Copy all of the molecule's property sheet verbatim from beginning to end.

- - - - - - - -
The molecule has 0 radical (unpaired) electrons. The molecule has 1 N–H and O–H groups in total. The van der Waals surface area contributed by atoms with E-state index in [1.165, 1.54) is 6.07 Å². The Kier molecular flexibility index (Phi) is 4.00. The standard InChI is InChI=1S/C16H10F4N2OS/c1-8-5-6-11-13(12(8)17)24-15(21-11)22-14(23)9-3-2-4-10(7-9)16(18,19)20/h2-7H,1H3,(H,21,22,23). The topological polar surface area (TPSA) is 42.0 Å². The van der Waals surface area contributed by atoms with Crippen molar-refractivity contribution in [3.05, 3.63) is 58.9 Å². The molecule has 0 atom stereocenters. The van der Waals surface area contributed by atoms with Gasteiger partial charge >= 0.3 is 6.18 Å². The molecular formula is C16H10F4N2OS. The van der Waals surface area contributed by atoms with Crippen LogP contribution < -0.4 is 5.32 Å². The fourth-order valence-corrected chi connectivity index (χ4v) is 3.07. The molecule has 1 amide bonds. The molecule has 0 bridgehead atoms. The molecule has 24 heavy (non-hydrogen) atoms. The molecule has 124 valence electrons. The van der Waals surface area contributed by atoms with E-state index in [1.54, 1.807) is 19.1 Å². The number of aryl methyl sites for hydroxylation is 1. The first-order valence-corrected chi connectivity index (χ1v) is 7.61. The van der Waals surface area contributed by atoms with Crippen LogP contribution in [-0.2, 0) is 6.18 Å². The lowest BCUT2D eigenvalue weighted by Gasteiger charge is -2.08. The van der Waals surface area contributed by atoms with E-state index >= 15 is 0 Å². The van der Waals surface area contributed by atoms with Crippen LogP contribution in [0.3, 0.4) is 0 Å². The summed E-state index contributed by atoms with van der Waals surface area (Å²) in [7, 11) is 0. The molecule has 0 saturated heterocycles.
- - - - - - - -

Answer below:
The molecule has 0 radical (unpaired) electrons. The molecule has 1 N–H and O–H groups in total. The van der Waals surface area contributed by atoms with E-state index in [1.165, 1.54) is 6.07 Å². The Kier molecular flexibility index (Phi) is 4.00. The standard InChI is InChI=1S/C16H10F4N2OS/c1-8-5-6-11-13(12(8)17)24-15(21-11)22-14(23)9-3-2-4-10(7-9)16(18,19)20/h2-7H,1H3,(H,21,22,23). The topological polar surface area (TPSA) is 42.0 Å². The van der Waals surface area contributed by atoms with Crippen molar-refractivity contribution in [3.05, 3.63) is 58.9 Å². The molecule has 0 atom stereocenters. The van der Waals surface area contributed by atoms with Gasteiger partial charge >= 0.3 is 6.18 Å². The molecular formula is C16H10F4N2OS. The van der Waals surface area contributed by atoms with Crippen LogP contribution < -0.4 is 5.32 Å². The fourth-order valence-corrected chi connectivity index (χ4v) is 3.07. The molecule has 1 amide bonds. The molecule has 0 bridgehead atoms. The molecule has 24 heavy (non-hydrogen) atoms. The molecule has 124 valence electrons. The van der Waals surface area contributed by atoms with E-state index in [1.54, 1.807) is 19.1 Å². The number of aryl methyl sites for hydroxylation is 1. The first-order valence-corrected chi connectivity index (χ1v) is 7.61. The van der Waals surface area contributed by atoms with Crippen LogP contribution in [-0.2, 0) is 6.18 Å². The lowest BCUT2D eigenvalue weighted by Gasteiger charge is -2.08. The van der Waals surface area contributed by atoms with E-state index >= 15 is 0 Å². The van der Waals surface area contributed by atoms with Crippen LogP contribution in [0.3, 0.4) is 0 Å². The summed E-state index contributed by atoms with van der Waals surface area (Å²) in [7, 11) is 0. The molecule has 0 saturated heterocycles.